February is the official start of the Pennsylvania budget process. In the first week of the month, the Governor has the opportunity to outline his budget priorities in an address made to a joint session of the General Assembly. Later in the month, the House and Senate Appropriations committees hold hearings with each state department to hear their budget requests. By the end of Spring, the General Assembly synthesizes all of these requests and, ideally, passes their own final version of the budget by June 30.
This is going to be a difficult budgeting year and the state will undoubtedly have to make difficult decisions. The state’s Independent Fiscal Office (IFO) estimates that the deficit will be $1.7 billion next fiscal year and $3 billion by 2021-22; this bad news is coupled with lower revenue numbers than were previously estimated.
Before the sausage-making adventure begins, I want to urge the Governor and the General Assembly to put Pennsylvania families first as they seek to balance the budget and fund core services. We have seen too many one-time revenue gimmicks in recent years that just don’t add up.
The Pennsylvania AFL-CIO has joined forces with the state’s public sector unions to form the CLEAR Coalition, and together we’ve found more than $2.5 billion in savings, efficiencies and revenue enhancements that we think will ease some of the state’s fiscal problems.
The state could right-size the management to worker ratio, reform the process of state contracts, monitor and enforce Medicaid fraud committed by providers, and end giveaways to charter and cyber schools. These are common sense reforms that fall within the Governor’s promise of “Government that Works.”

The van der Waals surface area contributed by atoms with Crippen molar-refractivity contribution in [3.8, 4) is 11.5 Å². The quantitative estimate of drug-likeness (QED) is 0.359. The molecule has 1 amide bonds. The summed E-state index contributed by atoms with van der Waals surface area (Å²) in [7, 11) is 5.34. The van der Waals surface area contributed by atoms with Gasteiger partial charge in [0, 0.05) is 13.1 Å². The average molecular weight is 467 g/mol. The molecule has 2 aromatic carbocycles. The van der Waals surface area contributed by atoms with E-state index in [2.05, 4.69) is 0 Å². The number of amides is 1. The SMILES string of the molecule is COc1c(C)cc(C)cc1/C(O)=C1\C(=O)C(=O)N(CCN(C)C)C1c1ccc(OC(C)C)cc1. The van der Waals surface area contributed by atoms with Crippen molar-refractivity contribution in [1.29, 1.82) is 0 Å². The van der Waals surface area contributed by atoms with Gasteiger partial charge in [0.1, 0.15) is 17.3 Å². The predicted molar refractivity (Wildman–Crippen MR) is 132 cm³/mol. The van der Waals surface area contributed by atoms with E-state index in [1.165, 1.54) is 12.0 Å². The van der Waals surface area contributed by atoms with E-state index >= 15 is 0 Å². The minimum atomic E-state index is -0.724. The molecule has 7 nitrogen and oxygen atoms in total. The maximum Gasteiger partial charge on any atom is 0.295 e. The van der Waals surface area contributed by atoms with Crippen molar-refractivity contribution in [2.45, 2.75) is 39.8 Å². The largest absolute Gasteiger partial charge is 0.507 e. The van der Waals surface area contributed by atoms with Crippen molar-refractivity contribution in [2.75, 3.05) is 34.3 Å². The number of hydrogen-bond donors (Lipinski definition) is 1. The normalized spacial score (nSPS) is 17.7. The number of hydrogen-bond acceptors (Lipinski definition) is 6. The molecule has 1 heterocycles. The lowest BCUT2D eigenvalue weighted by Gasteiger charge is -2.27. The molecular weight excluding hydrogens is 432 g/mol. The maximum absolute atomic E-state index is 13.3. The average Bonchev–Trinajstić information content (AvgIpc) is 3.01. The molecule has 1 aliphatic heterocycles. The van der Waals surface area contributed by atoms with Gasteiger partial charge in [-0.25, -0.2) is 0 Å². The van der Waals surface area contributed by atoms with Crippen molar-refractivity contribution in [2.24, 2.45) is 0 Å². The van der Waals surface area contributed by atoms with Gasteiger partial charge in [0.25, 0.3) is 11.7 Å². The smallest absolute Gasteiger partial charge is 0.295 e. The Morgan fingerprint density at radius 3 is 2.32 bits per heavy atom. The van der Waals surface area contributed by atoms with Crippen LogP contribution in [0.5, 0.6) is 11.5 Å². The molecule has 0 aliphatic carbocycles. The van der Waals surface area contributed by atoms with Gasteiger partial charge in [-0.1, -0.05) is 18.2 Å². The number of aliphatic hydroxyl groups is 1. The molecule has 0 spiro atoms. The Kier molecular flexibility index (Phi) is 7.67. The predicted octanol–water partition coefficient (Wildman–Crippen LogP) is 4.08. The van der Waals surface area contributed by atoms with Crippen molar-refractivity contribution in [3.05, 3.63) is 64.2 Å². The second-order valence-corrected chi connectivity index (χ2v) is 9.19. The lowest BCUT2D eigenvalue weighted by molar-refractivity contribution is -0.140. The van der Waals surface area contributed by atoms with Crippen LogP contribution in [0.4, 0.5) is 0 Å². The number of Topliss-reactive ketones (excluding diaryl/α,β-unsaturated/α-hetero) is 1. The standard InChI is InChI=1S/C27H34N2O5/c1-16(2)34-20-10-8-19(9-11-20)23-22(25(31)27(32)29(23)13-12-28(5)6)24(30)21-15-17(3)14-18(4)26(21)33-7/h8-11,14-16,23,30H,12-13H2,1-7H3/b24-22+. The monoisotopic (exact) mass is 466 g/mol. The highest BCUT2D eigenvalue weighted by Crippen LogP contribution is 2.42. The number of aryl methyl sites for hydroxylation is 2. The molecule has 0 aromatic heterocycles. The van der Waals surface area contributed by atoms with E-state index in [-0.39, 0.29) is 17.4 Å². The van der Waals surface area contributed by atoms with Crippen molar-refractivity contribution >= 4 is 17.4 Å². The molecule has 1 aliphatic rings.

For revenue enhancements, Pennsylvania is missing out on millions of dollars that could be raised from a severance tax and ensuring that Marcellus shale drillers pay their fair share. We remain the only state with active shale that does not impose an extraction tax on its drillers.
We can close corporate loopholes in lieu of making harmful cuts to health and human service programs.
While there are cuts that should be made and reforms that may produce savings, we cannot stray from the essential services of state government.
Public, K-12 education has been underfunded for years; Pennsylvania ranks in the bottom five states in its share of funding basic education. We’ve lagged behind in state share for so long that reports estimate our schools need an additional $3 billion more than we currently give them. The state increase would also ease the burden of homeowners who see their property taxes increase every year to make up the difference.
Even if a student completes K-12 education, getting a college degree from the state is no bargain. The cost of higher education is on the rise and attending even a public university is out of reach for most lower and middle-class families without burdening students with a decade worth of debt.
Political realities make the likelihood of a broad-based revenue enhancement like an increase in the personal income tax or the sales tax highly unlikely, but year after year of austere budgeting has left middle-class families hurting. These families need a raise.
An increase to the state minimum wage is overdue. Moving the wage up to $10.10 per hour immediately, with an eventual increase to $15 (as many other states have done) would give 1.2 million Pennsylvanians a desperately needed raise.
The vast majority (90 percent) are adults over the age of 20, and 60 percent of them are women. An increase in their wages would help families immensely while driving up the wages of all working Pennsylvanians.
As we put more money into the pockets of Pennsylvanians, they’re going to spend it. That means businesses will have to hire more employees to keep up with more families dining out, going to the movies and shopping retail. The higher spending would create enough work to generate 6,000 new jobs.
This is an important budgeting year; the middle class can’t sustain another year of cuts without meaningful reforms, investments to the services they need, or a raise in their wages. The Governor and General Assembly must use the 2017-18 fiscal year budget to show Pennsylvanians that their concerns have been heard.
Rick Bloomingdale is the President of the Pennsylvania AFL-CIO.